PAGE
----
Edited by Bland Unsight

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48 minutes ago, Sour Mash said:

Yeah ,and women aren't allowed to work in promotional roles at events like trade shows, Formula One and darts competitions.   Oh whoops,  thats the so-called 'feminists' issuing that dictat against the rights of women to work as they choose.

That's different. The argument here is not that the attractive women in such promotional roles are coerced, but rather that their choice imposes externalities on other women (it does this by to contributing to a hyper-sexualised society where people are viewed as sex objects, or making others feel unattractive in comparison).

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19 minutes ago, Kosmin said:

That's different. The argument here is not that the attractive women in such promotional roles are coerced, but rather that their choice imposes externalities on other women (it does this by to contributing to a hyper-sexualised society where people are viewed as sex objects, or making others feel unattractive in comparison).

So should we stop male athletes performing on TV as they are fitter, more coordinated, and faster than I am and make me feel inferior?

Stop hairy men appearing on TV so not offend baldies?

Ultimately how do you stop people being better, or better suited to some activity without offending those who arent, without resorting to something horribly oppressive?

As the great philosopher Uncle Albert said, "I was in the war you know fighting for you youngster freedom, and what do all these youngsters do with it? Anything they like".

Edited by nightowl

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2 minutes ago, nightowl said:

So should we stop male athletes performing on TV as they are fitter, more coordinated, and faster than I am and make me feel inferior?

Stop hairy men appearing on TV so not offend baldies?

Ultimately how do you stop people being better, or better suited to some activity with offending those who arent without resorting to something horribly oppressive?

By the way, I wasn't advocating restrictions on those things. I was just explaining the argument as I understand it. I sympathetic to the argument, but I think it can be removed without resorting to force.

 

I think the argument against having hot women in bikinis standing next to darts or cars is that you can enjoy darts or cars without the hot women. It contributes to a perverse sexualisation which is unnecessary. If you took the athletic people out of athletics there would be no point to it.

I think there is a growing awareness that men are becoming more self-conscious too, as there increasingly an effort to make men feel inadequate in order to sell them the kind of things which used to be exclusively for women.

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19 hours ago, Errol said:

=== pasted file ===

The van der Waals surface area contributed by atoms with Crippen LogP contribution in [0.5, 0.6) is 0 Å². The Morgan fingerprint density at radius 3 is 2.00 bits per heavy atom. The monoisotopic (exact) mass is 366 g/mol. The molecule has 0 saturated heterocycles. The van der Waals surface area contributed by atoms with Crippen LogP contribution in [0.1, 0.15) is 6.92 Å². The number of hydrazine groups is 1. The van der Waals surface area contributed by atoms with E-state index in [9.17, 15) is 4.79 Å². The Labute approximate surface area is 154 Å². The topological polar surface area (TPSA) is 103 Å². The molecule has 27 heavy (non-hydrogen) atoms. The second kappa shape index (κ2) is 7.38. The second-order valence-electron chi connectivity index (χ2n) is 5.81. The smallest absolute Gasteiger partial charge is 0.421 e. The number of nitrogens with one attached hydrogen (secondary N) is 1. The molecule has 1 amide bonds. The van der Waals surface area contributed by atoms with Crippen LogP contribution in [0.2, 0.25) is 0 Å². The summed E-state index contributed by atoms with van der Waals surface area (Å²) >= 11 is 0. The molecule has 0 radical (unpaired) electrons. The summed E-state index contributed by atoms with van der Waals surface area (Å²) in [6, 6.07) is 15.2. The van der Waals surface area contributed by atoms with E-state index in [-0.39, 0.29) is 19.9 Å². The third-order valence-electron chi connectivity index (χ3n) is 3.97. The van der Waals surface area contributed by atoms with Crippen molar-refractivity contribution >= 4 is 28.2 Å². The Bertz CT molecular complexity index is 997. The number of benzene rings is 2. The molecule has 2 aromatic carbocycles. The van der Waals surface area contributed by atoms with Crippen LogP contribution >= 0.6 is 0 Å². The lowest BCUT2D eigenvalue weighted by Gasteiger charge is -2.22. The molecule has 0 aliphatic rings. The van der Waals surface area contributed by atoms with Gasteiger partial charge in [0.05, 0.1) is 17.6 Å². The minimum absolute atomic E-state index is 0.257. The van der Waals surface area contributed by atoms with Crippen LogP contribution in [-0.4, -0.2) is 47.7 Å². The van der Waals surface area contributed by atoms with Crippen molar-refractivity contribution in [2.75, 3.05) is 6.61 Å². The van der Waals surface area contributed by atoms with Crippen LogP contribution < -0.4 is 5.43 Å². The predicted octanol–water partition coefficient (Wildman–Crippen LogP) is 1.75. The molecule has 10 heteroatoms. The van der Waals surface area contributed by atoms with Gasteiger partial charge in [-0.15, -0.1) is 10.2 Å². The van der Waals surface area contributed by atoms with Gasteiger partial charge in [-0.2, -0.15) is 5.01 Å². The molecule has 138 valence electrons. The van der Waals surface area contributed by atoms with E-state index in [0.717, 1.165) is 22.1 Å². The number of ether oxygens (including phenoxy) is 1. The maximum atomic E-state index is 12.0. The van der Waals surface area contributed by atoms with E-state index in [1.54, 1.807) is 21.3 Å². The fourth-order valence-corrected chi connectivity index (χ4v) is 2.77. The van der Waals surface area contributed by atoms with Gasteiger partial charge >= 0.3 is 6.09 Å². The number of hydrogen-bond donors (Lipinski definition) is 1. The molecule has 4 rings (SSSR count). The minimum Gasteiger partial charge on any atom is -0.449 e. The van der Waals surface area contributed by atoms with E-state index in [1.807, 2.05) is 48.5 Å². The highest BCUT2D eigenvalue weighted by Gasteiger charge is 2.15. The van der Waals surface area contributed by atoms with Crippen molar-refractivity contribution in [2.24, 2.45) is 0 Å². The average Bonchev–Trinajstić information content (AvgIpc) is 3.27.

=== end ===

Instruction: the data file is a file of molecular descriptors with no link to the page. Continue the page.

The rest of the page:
Just another distraction from Brexit as well. Like the Skripal Russian nonsense.

I wish as much effort was put into sorting out the cause of the hundreds of chemical attacks we have seen in London which have resulted in permanent life altering injuries in recent years - acid attacks - rather worrying about a Russian traitor and his daughter who fully recovered from an incident a few miles from our UK chemicals facility. Odd  as well that the Daughter was seemingly very happy to go back to Russia which is a little odd if you believe the Russian government wants her dead?!!

Edited by MARTINX9

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1 hour ago, inbruges said:

Best example ever was the film Life of Brian.

May Christians were massively offended, and that was taking the p*** at their religion at the very top, God and Jesus,not some totally unrelated bit of silly clothing which has nothing to do with Islam.

so, were you

1. unconcerned about the offence it caused.

2. concerned

I was a big fat 1

It's arguably not a good example if we consider that perhaps the key issue is not offence but the persecution of a minority by the majority.

I've read posters suggesting that populism is somehow simply democracy and that democracy is simply control by the majority ('the will of the people'). A more conventional explanation of what populism means is to think about the difference between two alternatives forms of democracy; populism and liberalism.

In liberalism there is a recognition that universal suffrage (everyone having a vote) allows the so-called tyranny of the majority where a majority can extinguish the rights of others - including their right to life. Most democracies have some checks and balances to guard against these dangers. To a limited extent the House of Lords takes on this role whenever it blocks or amends legislation that comes up from the Commons. From time to time the Lords protects a minority by preventing the majority from passing new laws (or by modifying those laws before they are passed).

Populism takes an opposing view - something is right if the majority say it is right; nobody has any inherent human rights that the majority cannot take away if they want to.

The problem with taking The Life of Brian as a context for scrutinising Boris Johnson (sitting MP, former Foreign Secretary - possibly next Conservative Party leader and Prime Minister) making remarks about postboxes and bank robbers is that he is a drawn from a majority (non-Muslims) and he is talking about a persecuted minority (Muslim women who wear the niqab). Obviously, the Python team were comics and their explicit intent was to entertain.